Greatest Replay Ever Done

What happens when you combine a first class card set with a replayer who leaves no stone unturned? Magic! Mark Zarb’s recreation of the 1972 campaign was the closest thing to perfection that I’ve ever seen.

To have a successful replay, one must dedicate countless hours in the preparation phase. Normally this consists of creating team workbooks to capture and compare data, develop cumulative conference and league workbooks, trade/waiver wire sheets, team sheets, innovations, etc. The coined phrase “attention to detail” is greatly overused in today’s society; however, it doesn’t come remotely close when describing Mark’s preparation. Did I mention the fact that Mark created the set? Most folks associated with APBA Football know of his tremendous card making ability but I’m not sure they understand the lengths he goes to achieve realism. For example, sacks were not an official stat until 1982 but he was determined to know each player’s sack totals. To do that, he purchased each team’s media guide and read them cover to cover. When a media guide wasn’t available, he would read archive newspaper clippings of every game to parse together sack information or watch youtube game clips. Who cares about touchback totals or who the holder was on extra point attempts? He does, he would search until these trivial details were answered. I remember a while back he had me watch the 1972 Monday Night game clip between the Jets and Raiders not to see Namath toss a TD pass but to see if I could read the number of the long snapper for the Raiders. It took him only three months to card and print this set with innovations (yards per catch, fumble frequency numbers, sack & interception ratings, penalty ratings, special team ratings, etc.) while working a full time job!

Shifting gears from card maker to replayer. In addition to the above mentioned preparation tasks, Mark created automated locator boards for all 26 teams. Once loaded, these boards allowed him to determine the following with one keyboard stroke: Lookup offensive index against Offensive Index Finder System, determine defense’s “Fletch” rating on neutral downs, defensive alignment on situational downs, keying/double coverage, blitz, designate rusher and type of running play, designate receiver/grade/YPC ratings/type of pass/index, trick plays, defender who registered the sack or interception and return specialist on kick/punt returns. Whenever I conduct a replay, I always refer to my special teams’ template when determining who was injured or recovered the fumble during a punt, punt return, kick off, kick return or field goal or extra point attempt. Evidently I’m a slacker because he makes special teams rosters for each unit for all the teams.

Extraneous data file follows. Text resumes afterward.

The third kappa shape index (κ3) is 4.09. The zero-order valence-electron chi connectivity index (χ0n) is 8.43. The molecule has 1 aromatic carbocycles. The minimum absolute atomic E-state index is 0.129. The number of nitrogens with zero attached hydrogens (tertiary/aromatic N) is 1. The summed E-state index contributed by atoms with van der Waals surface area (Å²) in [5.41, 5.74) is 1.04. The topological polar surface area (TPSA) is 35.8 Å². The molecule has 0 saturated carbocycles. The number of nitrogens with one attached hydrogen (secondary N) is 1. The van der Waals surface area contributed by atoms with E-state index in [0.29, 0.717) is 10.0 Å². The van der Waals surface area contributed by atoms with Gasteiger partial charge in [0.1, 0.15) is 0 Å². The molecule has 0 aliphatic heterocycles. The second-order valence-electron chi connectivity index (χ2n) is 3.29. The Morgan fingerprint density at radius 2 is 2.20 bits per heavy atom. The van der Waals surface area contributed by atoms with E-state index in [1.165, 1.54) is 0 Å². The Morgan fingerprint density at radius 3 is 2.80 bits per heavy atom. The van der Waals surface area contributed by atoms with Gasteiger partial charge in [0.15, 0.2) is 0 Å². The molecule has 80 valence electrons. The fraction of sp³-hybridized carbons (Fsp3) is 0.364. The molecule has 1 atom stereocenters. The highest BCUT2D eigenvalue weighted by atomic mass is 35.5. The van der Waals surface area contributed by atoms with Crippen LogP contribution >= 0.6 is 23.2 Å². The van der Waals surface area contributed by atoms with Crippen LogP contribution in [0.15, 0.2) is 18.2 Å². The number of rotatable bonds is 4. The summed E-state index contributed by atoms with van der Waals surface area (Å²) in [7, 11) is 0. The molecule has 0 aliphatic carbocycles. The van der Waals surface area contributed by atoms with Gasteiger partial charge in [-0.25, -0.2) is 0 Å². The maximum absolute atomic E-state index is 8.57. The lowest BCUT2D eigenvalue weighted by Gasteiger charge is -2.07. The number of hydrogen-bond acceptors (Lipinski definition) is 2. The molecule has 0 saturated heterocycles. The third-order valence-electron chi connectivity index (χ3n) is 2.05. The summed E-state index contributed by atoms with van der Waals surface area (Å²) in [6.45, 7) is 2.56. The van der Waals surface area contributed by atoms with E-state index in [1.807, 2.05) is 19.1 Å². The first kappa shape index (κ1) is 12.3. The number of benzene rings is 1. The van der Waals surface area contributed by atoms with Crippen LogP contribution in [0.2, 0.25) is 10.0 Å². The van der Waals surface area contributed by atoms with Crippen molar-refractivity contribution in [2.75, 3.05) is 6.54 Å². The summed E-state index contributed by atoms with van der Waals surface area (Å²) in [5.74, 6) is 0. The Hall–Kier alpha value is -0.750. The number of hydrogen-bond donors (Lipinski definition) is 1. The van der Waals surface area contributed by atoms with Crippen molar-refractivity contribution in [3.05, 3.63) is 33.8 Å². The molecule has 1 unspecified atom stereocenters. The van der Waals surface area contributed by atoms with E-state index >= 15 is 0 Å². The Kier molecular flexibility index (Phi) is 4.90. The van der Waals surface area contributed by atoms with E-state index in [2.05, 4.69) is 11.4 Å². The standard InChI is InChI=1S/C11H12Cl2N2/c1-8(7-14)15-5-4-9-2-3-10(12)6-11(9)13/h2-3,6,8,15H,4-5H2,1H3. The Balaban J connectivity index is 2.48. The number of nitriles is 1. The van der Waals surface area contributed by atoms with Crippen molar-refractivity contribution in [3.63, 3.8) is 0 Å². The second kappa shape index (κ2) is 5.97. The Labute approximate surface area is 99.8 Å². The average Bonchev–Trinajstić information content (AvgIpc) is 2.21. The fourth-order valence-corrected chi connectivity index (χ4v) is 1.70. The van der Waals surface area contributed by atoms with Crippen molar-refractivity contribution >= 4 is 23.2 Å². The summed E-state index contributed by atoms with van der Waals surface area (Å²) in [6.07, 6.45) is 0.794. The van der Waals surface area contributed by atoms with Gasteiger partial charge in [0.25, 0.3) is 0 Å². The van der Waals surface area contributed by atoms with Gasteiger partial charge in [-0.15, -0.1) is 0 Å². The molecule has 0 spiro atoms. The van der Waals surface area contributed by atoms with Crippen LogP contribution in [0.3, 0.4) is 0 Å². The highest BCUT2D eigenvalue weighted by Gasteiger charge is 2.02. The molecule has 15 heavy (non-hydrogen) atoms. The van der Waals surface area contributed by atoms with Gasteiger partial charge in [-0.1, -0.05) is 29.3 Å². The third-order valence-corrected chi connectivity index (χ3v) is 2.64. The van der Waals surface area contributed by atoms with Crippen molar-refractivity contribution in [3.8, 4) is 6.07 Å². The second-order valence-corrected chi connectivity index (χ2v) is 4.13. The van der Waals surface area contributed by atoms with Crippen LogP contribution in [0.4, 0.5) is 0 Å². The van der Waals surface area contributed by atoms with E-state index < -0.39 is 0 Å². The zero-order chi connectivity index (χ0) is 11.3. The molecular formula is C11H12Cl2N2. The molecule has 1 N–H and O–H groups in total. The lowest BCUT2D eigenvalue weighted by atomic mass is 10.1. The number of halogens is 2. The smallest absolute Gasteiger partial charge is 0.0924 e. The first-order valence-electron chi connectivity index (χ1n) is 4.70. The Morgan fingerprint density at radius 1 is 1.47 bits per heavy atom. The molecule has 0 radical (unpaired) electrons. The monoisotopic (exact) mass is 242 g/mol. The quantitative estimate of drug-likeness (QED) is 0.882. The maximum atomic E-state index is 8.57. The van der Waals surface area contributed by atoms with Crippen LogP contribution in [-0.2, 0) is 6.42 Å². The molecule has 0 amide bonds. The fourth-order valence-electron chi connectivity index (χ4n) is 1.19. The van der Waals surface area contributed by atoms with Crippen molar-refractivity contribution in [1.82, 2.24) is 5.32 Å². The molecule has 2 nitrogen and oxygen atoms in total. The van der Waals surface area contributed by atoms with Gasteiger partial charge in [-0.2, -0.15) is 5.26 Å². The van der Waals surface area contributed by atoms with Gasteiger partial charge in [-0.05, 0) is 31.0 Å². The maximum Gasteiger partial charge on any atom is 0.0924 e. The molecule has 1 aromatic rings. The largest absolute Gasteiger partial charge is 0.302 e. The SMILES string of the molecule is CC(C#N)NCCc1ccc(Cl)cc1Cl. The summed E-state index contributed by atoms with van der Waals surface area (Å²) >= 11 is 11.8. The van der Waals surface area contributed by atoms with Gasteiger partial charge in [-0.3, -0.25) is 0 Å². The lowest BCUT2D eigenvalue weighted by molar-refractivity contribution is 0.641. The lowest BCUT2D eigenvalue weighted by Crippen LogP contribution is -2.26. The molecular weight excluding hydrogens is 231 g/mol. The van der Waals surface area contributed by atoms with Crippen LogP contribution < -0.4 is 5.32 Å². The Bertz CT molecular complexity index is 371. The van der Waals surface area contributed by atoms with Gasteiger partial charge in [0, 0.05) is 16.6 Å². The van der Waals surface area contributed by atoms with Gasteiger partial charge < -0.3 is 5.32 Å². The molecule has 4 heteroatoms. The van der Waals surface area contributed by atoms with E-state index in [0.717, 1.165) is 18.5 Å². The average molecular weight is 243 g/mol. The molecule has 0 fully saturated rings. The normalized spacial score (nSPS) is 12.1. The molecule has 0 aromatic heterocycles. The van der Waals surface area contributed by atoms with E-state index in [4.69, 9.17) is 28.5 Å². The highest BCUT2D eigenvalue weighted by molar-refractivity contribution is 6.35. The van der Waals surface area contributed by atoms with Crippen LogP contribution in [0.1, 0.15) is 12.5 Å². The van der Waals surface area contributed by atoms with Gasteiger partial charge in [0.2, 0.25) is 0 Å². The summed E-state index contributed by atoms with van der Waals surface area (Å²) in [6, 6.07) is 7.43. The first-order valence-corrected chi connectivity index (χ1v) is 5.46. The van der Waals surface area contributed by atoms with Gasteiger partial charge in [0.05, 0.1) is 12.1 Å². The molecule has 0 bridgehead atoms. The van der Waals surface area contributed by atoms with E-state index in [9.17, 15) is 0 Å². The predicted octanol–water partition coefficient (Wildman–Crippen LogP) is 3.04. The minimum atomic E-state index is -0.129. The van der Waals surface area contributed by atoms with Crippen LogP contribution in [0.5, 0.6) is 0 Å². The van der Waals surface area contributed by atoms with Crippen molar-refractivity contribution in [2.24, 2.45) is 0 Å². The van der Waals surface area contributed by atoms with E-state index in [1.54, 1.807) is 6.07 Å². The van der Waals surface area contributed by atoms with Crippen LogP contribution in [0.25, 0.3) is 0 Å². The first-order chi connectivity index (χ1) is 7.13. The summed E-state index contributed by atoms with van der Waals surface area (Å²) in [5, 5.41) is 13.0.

If you listen to any successful professional athlete, they always say playing the game is the easy part because of their preparation. It’s no different for Mark because all the heavy lifting was done in the preparation phase. Now he can enjoy the interactive journey of playing a game. His method of play is a simple five step process:

  • Refresh offensive team’s locator boards to determine index, play type, runner/receiver, audible, etc.
  • Refresh defensive team’s locator boards to determine defensive alignment for neutral or situational downs, keying/double coverage, blitzing, etc.
  • Roll three dice (traditional dice determine play result and blue dice indicates which column to use (1-4 or 2-3).
  • Look up play result on Master game boards.
  • Move football, down markers and first down marker accordingly.

Mark did an excellent job in the reporting phase of a replay. Each and every game report can be read in “APBA Between the Lines” forum sponsored by Delphi forum. He researched each game on the Paper of Record or other avenues and provided a brief synopsis of the actual game. Mark than provided a detailed account with full statistics of the replayed game. His game summaries and box scores are concise with a nice clean appearance. For those familiar with the Pro-Football Reference website, it provides a detailed account of each season played. Mark’s replay is no different; he goes the extra mile and provides weekly standings, individual team schedules and results, final standings and team/individual statistics and team/conference/league workbooks.

His game summaries/box scores can be viewed at the below link. I highly recommend you peruse the bevy of statistics from his 1972 replay in the “Mark Zarb Vault” on the side bar of this site. I’m very proud of my friend for all of his hard work and his pursuit in achieving “The Perfect Replay”. Well done!




3 thoughts on “Greatest Replay Ever Done

  1. Great stuff, Greg . . . . . and an inspiration to anyone attempting any kind of a replay! Thanks for sharing!

    Ray Dunlap

  2. Very nice. It’s the prep work that makes all the difference. I’ve always enjoyed that part of it, getting to really know the teams and season.

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